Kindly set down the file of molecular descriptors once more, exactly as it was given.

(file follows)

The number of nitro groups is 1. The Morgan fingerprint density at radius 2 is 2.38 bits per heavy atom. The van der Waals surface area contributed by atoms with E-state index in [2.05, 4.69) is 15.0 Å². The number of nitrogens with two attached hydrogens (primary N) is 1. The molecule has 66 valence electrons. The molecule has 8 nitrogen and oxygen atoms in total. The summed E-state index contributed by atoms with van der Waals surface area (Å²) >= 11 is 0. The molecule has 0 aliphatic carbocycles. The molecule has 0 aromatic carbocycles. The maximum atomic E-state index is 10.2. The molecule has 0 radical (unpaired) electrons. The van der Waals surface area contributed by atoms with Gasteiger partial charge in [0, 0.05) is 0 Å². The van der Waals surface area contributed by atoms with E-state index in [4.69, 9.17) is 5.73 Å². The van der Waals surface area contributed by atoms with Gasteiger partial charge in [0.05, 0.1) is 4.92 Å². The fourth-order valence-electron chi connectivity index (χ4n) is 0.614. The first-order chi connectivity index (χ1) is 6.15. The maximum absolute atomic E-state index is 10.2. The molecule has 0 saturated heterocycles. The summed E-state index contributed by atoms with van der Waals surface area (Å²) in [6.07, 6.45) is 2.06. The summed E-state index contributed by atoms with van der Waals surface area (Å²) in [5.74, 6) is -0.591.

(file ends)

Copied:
The number of nitro groups is 1. The Morgan fingerprint density at radius 2 is 2.38 bits per heavy atom. The van der Waals surface area contributed by atoms with E-state index in [2.05, 4.69) is 15.0 Å². The number of nitrogens with two attached hydrogens (primary N) is 1. The molecule has 66 valence electrons. The molecule has 8 nitrogen and oxygen atoms in total. The summed E-state index contributed by atoms with van der Waals surface area (Å²) >= 11 is 0. The molecule has 0 aliphatic carbocycles. The molecule has 0 aromatic carbocycles. The maximum atomic E-state index is 10.2. The molecule has 0 radical (unpaired) electrons. The van der Waals surface area contributed by atoms with Gasteiger partial charge in [0, 0.05) is 0 Å². The van der Waals surface area contributed by atoms with E-state index in [4.69, 9.17) is 5.73 Å². The van der Waals surface area contributed by atoms with Gasteiger partial charge in [0.05, 0.1) is 4.92 Å². The fourth-order valence-electron chi connectivity index (χ4n) is 0.614. The first-order chi connectivity index (χ1) is 6.15. The maximum absolute atomic E-state index is 10.2. The molecule has 0 saturated heterocycles. The summed E-state index contributed by atoms with van der Waals surface area (Å²) in [6.07, 6.45) is 2.06. The summed E-state index contributed by atoms with van der Waals surface area (Å²) in [5.74, 6) is -0.591.